Alternative Career Options for Dentists
Dentists can find several fitting alternative careers in the fields of healthcare and education. These jobs may draw upon a dentist's interests in medicine and health or their knowledge of oral care. Below is a table with a handful of the alternative career options for dentists, which we also discuss further.
|Job Title||Median Salary (2018)*||Job Growth (2018-2028)*|
|Dental Laboratory Technicians||$40,440||11%|
|Health Specialties Teachers, Postsecondary||$97,370||23%|
|Physicians and Surgeons||$208,000 or more||7%|
Source: *U.S. Bureau of Labor Statistics
Career Information about Alternative Careers for Dentists
Dentists who might want to cut back their responsibilities or hours, but still wish to work in oral healthcare, may think about a career as a dental hygienist. These professionals often work part time to clean teeth and teach patients about proper oral care and how to prevent a variety of ailments in the mouth. Dental hygienists use special hand tools to remove stains and tartar from teeth, take x-rays of a patient's mouth, apply fluoride and document their work. They must have a state license, and those without a dental degree will need to complete a 3-year associate's degree program in the field.
Dentists who are passionate about oral and overall healthcare may enjoy a job as a health educator. These educators specialize in developing programs and services specific to the needs of their community that promote awareness and educate the public about a variety of health issues. Health educators typically identify the needs of their community, implement programs, evaluate the effectiveness of the programs and advocate for additional needed resources or programs, all while overseeing staff and other workers. Without a degree in dentistry, these professionals need at least a bachelor's degree, and they may be required to earn the Certified Health Education Specialist (CHES) credential.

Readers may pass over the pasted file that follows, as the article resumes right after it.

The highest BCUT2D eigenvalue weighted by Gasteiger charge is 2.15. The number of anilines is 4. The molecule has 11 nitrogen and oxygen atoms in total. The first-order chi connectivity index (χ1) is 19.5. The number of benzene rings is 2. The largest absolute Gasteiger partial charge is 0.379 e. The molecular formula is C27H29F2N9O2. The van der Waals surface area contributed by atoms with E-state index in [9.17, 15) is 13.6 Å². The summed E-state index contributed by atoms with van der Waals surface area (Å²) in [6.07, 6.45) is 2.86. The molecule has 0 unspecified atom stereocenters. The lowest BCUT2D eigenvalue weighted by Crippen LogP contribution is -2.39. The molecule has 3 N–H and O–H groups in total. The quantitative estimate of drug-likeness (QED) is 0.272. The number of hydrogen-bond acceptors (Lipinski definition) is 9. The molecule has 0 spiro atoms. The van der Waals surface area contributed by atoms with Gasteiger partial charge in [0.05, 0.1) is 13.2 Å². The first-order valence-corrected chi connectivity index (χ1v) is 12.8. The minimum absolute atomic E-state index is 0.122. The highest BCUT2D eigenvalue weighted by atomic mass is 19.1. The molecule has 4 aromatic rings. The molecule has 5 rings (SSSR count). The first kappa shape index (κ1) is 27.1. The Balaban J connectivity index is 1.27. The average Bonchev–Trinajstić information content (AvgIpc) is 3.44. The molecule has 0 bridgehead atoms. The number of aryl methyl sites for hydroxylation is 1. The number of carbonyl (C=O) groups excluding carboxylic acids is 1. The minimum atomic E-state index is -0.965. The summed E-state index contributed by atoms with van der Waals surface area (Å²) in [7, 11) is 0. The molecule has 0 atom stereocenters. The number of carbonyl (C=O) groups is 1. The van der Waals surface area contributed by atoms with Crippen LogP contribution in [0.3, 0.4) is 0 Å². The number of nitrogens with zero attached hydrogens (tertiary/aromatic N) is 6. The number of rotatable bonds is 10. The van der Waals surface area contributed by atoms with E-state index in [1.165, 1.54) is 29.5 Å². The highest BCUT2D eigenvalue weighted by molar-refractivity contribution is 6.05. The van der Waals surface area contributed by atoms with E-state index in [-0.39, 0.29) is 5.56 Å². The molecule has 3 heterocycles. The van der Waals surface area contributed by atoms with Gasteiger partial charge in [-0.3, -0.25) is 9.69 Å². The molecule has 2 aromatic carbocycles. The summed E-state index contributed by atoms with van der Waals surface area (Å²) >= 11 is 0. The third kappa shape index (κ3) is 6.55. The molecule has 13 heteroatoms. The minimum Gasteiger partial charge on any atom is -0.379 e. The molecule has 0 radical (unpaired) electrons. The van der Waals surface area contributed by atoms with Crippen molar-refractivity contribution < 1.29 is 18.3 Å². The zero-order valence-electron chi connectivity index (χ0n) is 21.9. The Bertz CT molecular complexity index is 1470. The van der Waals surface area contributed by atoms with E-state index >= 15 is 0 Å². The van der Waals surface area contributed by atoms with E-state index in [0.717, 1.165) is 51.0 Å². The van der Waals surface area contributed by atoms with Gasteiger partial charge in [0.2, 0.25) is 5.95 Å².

Dental Laboratory Technicians
Dental laboratory technicians also work in oral healthcare, which may appeal to dentists, but their work is more behind the scenes and has limited contact with patients. They are responsible for making the crowns, dentures, bridges and appliances from moldings of patients' teeth. They actually work very closely with dentists to ensure the appliance fits what is needed, and they may specialize in a particular area, such as dentures, orthodontic appliances or implants. These skills may be learned on the job, and dentists who have experience working with these appliances could have a head start in gaining the required skills
Health Specialties Teachers, Postsecondary
Similar to a health educator, dentists who enjoy teaching others may want to pursue a career as a health specialties teacher at the postsecondary level in colleges or universities to pass on their knowledge of the field. Teachers at this level usually teach several courses in their area of expertise, which requires them to create curriculum, assignments and exams. Postsecondary teachers may also be asked to oversee the work of graduate students, conduct independent research and serve on committees for their department and/or institution. Usually these educators need a Ph.D. in the field they are teaching, but some smaller schools may only require a master's degree.
Physicians and Surgeons
Dentists who prefer the medical side of what they do can pursue a career as a physician or surgeon. Physicians and surgeons often specialize in a particular area of medicine, which may also appeal to dentists, and are trained to examine patients and diagnose an array of illnesses and injuries. These professionals also order and analyze the results of medical tests, create individualized treatment plans and explain treatments to their patients. Physicians and surgeons must complete a residency in their area of specialization that can take 3 to 7 years after finishing a 4-year program at medical school.